Normal cell growth requires well-coordinated balance between synthesis and breakdown. Autophagy is a regulated lysosomal pathway whereby long-lived cellular proteins and cytoplasmic organelles are degraded. The beclin 1 autophagy gene is monoallelically deleted in 40-75% of cases of human sporadic breast, ovarian, and prostate cancer. However, little is known about the role of autophagy in cancer biology. In the December 15 issue of the Journal of Clinical Investigation Beth Levine and colleagues studied a targeted mutant mouse model with a heterozygous disruption of beclin 1 and observed an increase in cellular proliferation and the frequency of spontaneous malignancies and a reduction in autophagy in vivo. The report demonstrates that beclin 1 is a haplo-insufficient tumor-suppressor gene and suggests that autophagy is a novel and important mechanism in the regulation of cell growth and tumor suppression.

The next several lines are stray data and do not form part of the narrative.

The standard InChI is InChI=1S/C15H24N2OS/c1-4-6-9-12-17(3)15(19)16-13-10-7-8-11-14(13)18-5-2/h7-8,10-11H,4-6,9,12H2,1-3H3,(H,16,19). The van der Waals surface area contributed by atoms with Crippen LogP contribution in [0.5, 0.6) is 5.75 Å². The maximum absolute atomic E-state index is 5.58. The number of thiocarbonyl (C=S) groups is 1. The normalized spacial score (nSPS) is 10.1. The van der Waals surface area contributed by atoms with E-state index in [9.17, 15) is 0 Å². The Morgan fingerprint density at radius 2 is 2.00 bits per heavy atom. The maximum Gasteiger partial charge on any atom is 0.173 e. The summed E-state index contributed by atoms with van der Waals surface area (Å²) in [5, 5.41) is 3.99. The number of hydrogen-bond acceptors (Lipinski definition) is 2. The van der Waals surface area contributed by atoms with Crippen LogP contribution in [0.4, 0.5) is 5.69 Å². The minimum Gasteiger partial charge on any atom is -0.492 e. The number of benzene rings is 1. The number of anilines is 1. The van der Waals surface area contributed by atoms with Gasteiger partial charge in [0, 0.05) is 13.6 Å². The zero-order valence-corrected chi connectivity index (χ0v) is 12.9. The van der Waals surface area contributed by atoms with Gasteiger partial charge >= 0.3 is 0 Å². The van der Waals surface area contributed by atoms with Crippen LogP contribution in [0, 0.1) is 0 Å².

TITLE: Promotion of tumorigenesis by heterozygous disruption of the beclin 1 autophagy gene
Columbia University College of Physicians and Surgeons, New York, New York, USA.
View the PDF of this article at: https://www.the-jci.org/press/20039.pdf
Inflammation of fat cells linked to obesity-related insulin resistance
Obesity is associated with a state of chronic, low-grade inflammation and alterations in fat mass are associated with changes in energy intake and storage, insulin sensitivity, and metabolism. However the molecular pathways underlying a link between chronic inflammation and insulin resistance are unknown. In the December 15 issue of the Journal of
Contact: Brooke Grindlinger
Journal of Clinical Investigation